Jeff Vivian, project manager for Arrow International, together with the late Ivan Mercep of Jasmax, scooped the GIB Supreme Award and the James Hardie Innovation Award at this year’s NZ Institute of Building Awards.
They received the award for their work on Te Uru Taumatua, Tuhoe’s new $15 million headquarters in Taneatua, near Whakatane.
The building is described by Arrow as “New Zealand’s first ever living building,” or the most environmentally and socially sustainable building.
It boasts world-firsts for its timber structure and seismic methodology, Arrow says.
Wherever possible local people, businesses and materials were employed, including using clay from two culturally significant sites for Tuhoe to make the earth-bricks used in the project; and wood sourced from the Te Ureweras.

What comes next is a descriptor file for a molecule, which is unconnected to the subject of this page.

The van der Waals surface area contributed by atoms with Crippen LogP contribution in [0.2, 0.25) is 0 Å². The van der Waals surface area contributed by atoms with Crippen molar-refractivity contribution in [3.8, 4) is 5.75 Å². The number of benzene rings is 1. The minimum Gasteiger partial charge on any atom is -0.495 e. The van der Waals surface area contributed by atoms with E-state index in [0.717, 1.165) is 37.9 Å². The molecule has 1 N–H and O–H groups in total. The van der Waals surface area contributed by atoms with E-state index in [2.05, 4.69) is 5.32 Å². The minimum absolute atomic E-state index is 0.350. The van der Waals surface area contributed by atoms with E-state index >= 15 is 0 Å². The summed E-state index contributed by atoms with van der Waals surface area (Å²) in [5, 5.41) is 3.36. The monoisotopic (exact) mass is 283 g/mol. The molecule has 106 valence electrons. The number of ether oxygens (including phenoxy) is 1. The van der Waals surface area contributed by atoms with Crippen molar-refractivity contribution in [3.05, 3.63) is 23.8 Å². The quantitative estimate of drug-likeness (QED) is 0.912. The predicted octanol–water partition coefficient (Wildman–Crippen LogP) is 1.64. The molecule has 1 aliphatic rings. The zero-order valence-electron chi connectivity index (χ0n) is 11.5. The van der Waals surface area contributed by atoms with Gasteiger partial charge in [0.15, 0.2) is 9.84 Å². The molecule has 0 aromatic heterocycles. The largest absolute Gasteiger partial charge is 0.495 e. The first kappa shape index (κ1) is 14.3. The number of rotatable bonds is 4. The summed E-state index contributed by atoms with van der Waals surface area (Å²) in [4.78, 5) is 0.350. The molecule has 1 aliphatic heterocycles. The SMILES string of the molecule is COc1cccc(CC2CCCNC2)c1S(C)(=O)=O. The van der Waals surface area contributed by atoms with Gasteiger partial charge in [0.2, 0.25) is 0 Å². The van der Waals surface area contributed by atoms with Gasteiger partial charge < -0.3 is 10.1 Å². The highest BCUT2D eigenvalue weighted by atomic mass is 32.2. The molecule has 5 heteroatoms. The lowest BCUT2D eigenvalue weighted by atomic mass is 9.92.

Other awards include projects over $50 million to Bryce Marx of Fletcher Construction for his work on the $91 million ANZ Cenrtre in Albert St Auckland for client Precinct Properties.
Chris Goldsbury of Davis Langdon won the projects over $50 million highly commended award for the $58 million Taranaki District Health Board redevelopment.
Shane Beech of Hawkins won the projects $25-50 million award for the Newton Park flats housing project in Wellington with a value of $37.2 million.
Arrow’s sustainability manager Samantha McGavock won a highly commended award under the Progressive Building Young achiever category for the same project.
Robb Noble, a project manager for Arrow also picked up a highly commended award in the Colorsteel $10-25 million category for his work on the IGC student accommodation project in Wellington.
The $23.3 million project was tendered early with limited documentation and incorporated the refurbishment of three separate sites.
Seven of the 26 finalists were from Arrow.
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